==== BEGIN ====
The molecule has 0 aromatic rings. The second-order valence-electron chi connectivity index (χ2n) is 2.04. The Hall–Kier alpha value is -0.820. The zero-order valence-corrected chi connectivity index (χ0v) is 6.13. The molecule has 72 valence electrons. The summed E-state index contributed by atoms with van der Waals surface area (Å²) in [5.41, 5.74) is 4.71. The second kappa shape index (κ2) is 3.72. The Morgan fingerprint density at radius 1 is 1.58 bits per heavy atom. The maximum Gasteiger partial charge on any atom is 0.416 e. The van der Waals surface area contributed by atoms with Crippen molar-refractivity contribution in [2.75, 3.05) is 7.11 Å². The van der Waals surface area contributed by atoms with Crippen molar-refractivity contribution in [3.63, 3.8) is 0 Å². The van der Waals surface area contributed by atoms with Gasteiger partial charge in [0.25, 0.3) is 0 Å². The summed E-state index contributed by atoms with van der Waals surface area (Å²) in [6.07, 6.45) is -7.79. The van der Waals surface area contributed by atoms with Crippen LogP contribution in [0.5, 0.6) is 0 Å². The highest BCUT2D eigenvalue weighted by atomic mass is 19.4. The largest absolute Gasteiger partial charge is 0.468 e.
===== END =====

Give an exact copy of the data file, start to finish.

The molecule has 0 aromatic rings. The second-order valence-electron chi connectivity index (χ2n) is 2.04. The Hall–Kier alpha value is -0.820. The zero-order valence-corrected chi connectivity index (χ0v) is 6.13. The molecule has 72 valence electrons. The summed E-state index contributed by atoms with van der Waals surface area (Å²) in [5.41, 5.74) is 4.71. The second kappa shape index (κ2) is 3.72. The Morgan fingerprint density at radius 1 is 1.58 bits per heavy atom. The maximum Gasteiger partial charge on any atom is 0.416 e. The van der Waals surface area contributed by atoms with Crippen molar-refractivity contribution in [2.75, 3.05) is 7.11 Å². The van der Waals surface area contributed by atoms with Crippen molar-refractivity contribution in [3.63, 3.8) is 0 Å². The van der Waals surface area contributed by atoms with Gasteiger partial charge in [0.25, 0.3) is 0 Å². The summed E-state index contributed by atoms with van der Waals surface area (Å²) in [6.07, 6.45) is -7.79. The van der Waals surface area contributed by atoms with Crippen LogP contribution in [0.5, 0.6) is 0 Å². The highest BCUT2D eigenvalue weighted by atomic mass is 19.4. The largest absolute Gasteiger partial charge is 0.468 e.